Today is a day that all Montrealers of a certain age will always remember; it is the anniversary of the Montreal Massacre, the deliberate killing of fourteen women at the École Polytechnique. So, at some point during the day, please take a moment and think about those victims and all victims of violence against women. This day has also become the National Day of Remembrance and Action on Violence against Women.
Archives for December 2006
with rapt attention as my (mildly) preferred candidate Bob Rae looked like he was gaining some early momentum only to see it collapse in very short order. The winner, of course, was Stephane Dion, and as Paul Wells has summarized this morning, most of the media reaction is focusing on Dion’s negatives in Quebec.
While they aren’t all wrong – Dion does have significant problems in his home province even among federalists – I think the pundits are, for the most part, making the same error that they have been making for quite a while with respect to Quebec voter behaviour.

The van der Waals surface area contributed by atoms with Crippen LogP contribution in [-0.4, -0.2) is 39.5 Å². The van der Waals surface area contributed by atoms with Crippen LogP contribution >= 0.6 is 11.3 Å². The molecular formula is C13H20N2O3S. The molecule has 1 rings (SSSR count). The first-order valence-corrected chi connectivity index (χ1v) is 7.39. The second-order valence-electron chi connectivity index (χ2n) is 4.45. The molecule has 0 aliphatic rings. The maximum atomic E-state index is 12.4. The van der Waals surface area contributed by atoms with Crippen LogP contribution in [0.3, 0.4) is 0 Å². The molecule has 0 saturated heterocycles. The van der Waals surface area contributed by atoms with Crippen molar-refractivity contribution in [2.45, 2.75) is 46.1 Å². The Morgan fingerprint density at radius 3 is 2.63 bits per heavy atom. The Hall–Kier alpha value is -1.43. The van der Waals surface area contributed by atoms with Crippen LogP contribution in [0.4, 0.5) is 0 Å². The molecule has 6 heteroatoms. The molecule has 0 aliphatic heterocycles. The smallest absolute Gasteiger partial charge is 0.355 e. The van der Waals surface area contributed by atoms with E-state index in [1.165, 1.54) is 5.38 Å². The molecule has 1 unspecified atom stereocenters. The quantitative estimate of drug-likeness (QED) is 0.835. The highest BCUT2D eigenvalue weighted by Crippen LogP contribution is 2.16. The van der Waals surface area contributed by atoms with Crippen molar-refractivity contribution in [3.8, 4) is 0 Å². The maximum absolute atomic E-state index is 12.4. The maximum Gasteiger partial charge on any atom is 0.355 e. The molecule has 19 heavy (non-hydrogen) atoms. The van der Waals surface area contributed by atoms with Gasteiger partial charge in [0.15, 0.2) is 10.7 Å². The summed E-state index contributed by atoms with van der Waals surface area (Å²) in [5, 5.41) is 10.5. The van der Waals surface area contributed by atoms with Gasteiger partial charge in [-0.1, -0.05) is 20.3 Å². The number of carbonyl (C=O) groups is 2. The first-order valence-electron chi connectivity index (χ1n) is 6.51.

In fact, a leader’s or candidate’s positives/negatives on Quebec nationalism are only about half of the story, if that. As important – nah, MORE important, truth be told – is where the candidate stands in terms of policy. And on this front, even a Dion that’s despised for his Clarity Act may be able to succeed in bringing Quebeckers back in his direction. Quebec voters need candidates who are socially progressive in nature, and environmentally conscious, and I predict they’ll overlook a lot of Dion’s negatives on the “unity file” if they hear the right things on other policy issues.
In other words – it’s a non-starter to analyze a candidate’s potential in Quebec by only looking at the nationalism side of things.
I should also say that I have always thought that sovereigntists should welcome and embrace the Clarity Act – which will be their single greatest source of legitimacy should a referendum ever succeed